Brake line trimming
Brake line trimming
Ok, let’s do something with the spaghetti brake lines on the front of the bike.
Begin with the front brake (left lever) and pull back the rubber boot. Use a 8mm wrench to release the line. Caution: this line is filled with hydraulic oil. Try to minimize the time the line is open and we may not need to bleed air from the lines.
Here are the tools you’ll need standing by to perform the trimming. The yellow blocks, ferrel and little brass end come with the brakes.
When ready, remove the line from the lever assembly. Slide the rubber boot and the threaded metal nut down the line (out of the way).
Position the line where it looks like a good length. I use the previously installed shifter cables as a guide. Note where you want to cut the hydraulic line.
Install the yellow block around the line at the place you want to cut it. Use a clamp to firmly squeeze the block tight on the line.
Place the yellow block assembly on something rigid and cut the line with a sharp utility knife. You want to make a nice, clean straight cut.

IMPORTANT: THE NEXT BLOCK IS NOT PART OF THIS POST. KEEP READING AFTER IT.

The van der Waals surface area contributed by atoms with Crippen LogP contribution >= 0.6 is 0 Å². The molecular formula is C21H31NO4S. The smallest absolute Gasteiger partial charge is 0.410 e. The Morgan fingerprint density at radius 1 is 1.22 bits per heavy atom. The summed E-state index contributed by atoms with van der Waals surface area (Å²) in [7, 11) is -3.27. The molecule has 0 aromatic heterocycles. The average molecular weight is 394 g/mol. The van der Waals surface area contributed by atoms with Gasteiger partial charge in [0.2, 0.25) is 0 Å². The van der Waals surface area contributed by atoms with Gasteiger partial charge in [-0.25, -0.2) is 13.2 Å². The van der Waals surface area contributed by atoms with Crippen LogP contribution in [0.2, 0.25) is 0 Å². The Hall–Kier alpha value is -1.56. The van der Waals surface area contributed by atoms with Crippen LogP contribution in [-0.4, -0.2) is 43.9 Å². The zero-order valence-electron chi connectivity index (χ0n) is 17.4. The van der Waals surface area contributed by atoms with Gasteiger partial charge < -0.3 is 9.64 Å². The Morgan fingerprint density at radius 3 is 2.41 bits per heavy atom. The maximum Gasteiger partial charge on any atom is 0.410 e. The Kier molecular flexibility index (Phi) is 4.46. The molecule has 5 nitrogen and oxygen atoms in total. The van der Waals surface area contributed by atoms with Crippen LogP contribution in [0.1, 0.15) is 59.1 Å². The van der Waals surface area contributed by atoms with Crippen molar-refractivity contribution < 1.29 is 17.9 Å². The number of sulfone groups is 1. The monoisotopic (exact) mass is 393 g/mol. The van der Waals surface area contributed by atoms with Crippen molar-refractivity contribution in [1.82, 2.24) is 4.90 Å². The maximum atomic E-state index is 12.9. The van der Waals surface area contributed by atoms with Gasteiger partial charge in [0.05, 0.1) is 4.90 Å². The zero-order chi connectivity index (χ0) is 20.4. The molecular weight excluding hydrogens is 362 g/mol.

Remove the clamp and blocks and install the brass ferrel. You can slide it down the line a little bit to get it out of your way.
Partially insert the little brass line end piece into the end of the brake line.
Reinstall the yellow blocks and the clamp on the line. The reason for this is to provide a good grip on the line while you tap the brass end piece all the way in. (at this point things will be pretty slippery with oil)
Fully install the brass end piece as shown. I use a plastic screwdriver handle and tap on the brass piece until it’s fully seated into the line.
Remove the yellow blocks and clamp. Push the end of the line into the lever assembly until it bottoms out inside. Slide the brass ferrel up to the lever and start the threads on the cable housing nut.
Tighten the nut.
Note: when you get to the final tightness, the housing may start to turn with the wrench. I find reinstalling the yellow block with a clamp next to the nut will keep the housing from turning during final tightening.
Once the nut is tight. Pump the brake lever a few times. Spin the wheel and see how effective it is in stopping. Most times I find that bleeding is not necessary. The true test will be during the final test ride.
After squeezing the brake handle inspect for any leaks.
Reinstall the rubber boot.
Proceed to trimming the rear brake cable. The same steps above will be repeated.
When complete you can use ty-wraps to join/ organize your lines. Here’s how mine turned out.
Wow! It’s starting to look like a bicycle!